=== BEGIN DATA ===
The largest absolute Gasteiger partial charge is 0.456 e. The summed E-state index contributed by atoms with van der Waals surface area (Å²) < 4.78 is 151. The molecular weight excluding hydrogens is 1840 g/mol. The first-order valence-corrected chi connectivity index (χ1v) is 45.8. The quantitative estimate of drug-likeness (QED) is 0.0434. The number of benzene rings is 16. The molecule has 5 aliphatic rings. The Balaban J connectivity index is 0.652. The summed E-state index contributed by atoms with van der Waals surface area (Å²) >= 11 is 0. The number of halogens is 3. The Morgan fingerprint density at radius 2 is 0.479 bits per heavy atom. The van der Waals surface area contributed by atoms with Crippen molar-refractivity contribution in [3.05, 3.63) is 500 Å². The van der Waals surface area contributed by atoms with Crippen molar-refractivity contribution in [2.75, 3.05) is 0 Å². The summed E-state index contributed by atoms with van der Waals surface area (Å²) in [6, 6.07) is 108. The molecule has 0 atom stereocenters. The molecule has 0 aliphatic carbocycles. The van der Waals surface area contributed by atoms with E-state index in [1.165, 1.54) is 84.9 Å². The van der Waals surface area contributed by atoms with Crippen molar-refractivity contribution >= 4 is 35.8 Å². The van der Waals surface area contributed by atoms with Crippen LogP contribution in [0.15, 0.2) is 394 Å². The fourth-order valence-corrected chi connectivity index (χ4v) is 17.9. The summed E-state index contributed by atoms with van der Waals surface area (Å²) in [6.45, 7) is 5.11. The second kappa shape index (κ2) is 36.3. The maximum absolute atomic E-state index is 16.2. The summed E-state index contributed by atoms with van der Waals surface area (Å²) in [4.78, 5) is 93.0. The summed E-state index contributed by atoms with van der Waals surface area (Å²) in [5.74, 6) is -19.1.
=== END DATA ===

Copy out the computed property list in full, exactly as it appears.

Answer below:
The largest absolute Gasteiger partial charge is 0.456 e. The summed E-state index contributed by atoms with van der Waals surface area (Å²) < 4.78 is 151. The molecular weight excluding hydrogens is 1840 g/mol. The first-order valence-corrected chi connectivity index (χ1v) is 45.8. The quantitative estimate of drug-likeness (QED) is 0.0434. The number of benzene rings is 16. The molecule has 5 aliphatic rings. The Balaban J connectivity index is 0.652. The summed E-state index contributed by atoms with van der Waals surface area (Å²) >= 11 is 0. The number of halogens is 3. The Morgan fingerprint density at radius 2 is 0.479 bits per heavy atom. The van der Waals surface area contributed by atoms with Crippen molar-refractivity contribution in [3.05, 3.63) is 500 Å². The van der Waals surface area contributed by atoms with Crippen molar-refractivity contribution in [2.75, 3.05) is 0 Å². The summed E-state index contributed by atoms with van der Waals surface area (Å²) in [6, 6.07) is 108. The molecule has 0 atom stereocenters. The molecule has 0 aliphatic carbocycles. The van der Waals surface area contributed by atoms with E-state index in [1.165, 1.54) is 84.9 Å². The van der Waals surface area contributed by atoms with Crippen molar-refractivity contribution >= 4 is 35.8 Å². The van der Waals surface area contributed by atoms with Crippen LogP contribution in [0.15, 0.2) is 394 Å². The fourth-order valence-corrected chi connectivity index (χ4v) is 17.9. The summed E-state index contributed by atoms with van der Waals surface area (Å²) in [6.45, 7) is 5.11. The second kappa shape index (κ2) is 36.3. The maximum absolute atomic E-state index is 16.2. The summed E-state index contributed by atoms with van der Waals surface area (Å²) in [4.78, 5) is 93.0. The summed E-state index contributed by atoms with van der Waals surface area (Å²) in [5.74, 6) is -19.1.